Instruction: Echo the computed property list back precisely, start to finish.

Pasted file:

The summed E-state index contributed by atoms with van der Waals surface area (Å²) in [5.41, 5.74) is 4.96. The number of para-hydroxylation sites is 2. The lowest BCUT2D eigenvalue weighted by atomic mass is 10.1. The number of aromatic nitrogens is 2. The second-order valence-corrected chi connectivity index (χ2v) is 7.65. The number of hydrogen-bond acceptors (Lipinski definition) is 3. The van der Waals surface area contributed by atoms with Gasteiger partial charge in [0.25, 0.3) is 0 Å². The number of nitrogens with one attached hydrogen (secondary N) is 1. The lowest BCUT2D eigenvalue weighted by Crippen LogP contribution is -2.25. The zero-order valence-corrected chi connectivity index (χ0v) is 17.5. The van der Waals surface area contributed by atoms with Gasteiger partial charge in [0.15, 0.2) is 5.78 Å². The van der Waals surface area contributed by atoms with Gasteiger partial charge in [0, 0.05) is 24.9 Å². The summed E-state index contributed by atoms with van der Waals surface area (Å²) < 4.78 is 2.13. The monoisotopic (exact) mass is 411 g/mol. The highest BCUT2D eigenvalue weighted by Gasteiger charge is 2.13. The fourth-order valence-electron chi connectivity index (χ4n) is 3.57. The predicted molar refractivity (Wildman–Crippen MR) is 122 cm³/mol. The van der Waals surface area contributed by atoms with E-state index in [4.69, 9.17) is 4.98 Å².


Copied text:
The summed E-state index contributed by atoms with van der Waals surface area (Å²) in [5.41, 5.74) is 4.96. The number of para-hydroxylation sites is 2. The lowest BCUT2D eigenvalue weighted by atomic mass is 10.1. The number of aromatic nitrogens is 2. The second-order valence-corrected chi connectivity index (χ2v) is 7.65. The number of hydrogen-bond acceptors (Lipinski definition) is 3. The van der Waals surface area contributed by atoms with Gasteiger partial charge in [0.25, 0.3) is 0 Å². The number of nitrogens with one attached hydrogen (secondary N) is 1. The lowest BCUT2D eigenvalue weighted by Crippen LogP contribution is -2.25. The zero-order valence-corrected chi connectivity index (χ0v) is 17.5. The van der Waals surface area contributed by atoms with Gasteiger partial charge in [0.15, 0.2) is 5.78 Å². The van der Waals surface area contributed by atoms with Gasteiger partial charge in [0, 0.05) is 24.9 Å². The summed E-state index contributed by atoms with van der Waals surface area (Å²) < 4.78 is 2.13. The monoisotopic (exact) mass is 411 g/mol. The highest BCUT2D eigenvalue weighted by Gasteiger charge is 2.13. The fourth-order valence-electron chi connectivity index (χ4n) is 3.57. The predicted molar refractivity (Wildman–Crippen MR) is 122 cm³/mol. The van der Waals surface area contributed by atoms with E-state index in [4.69, 9.17) is 4.98 Å².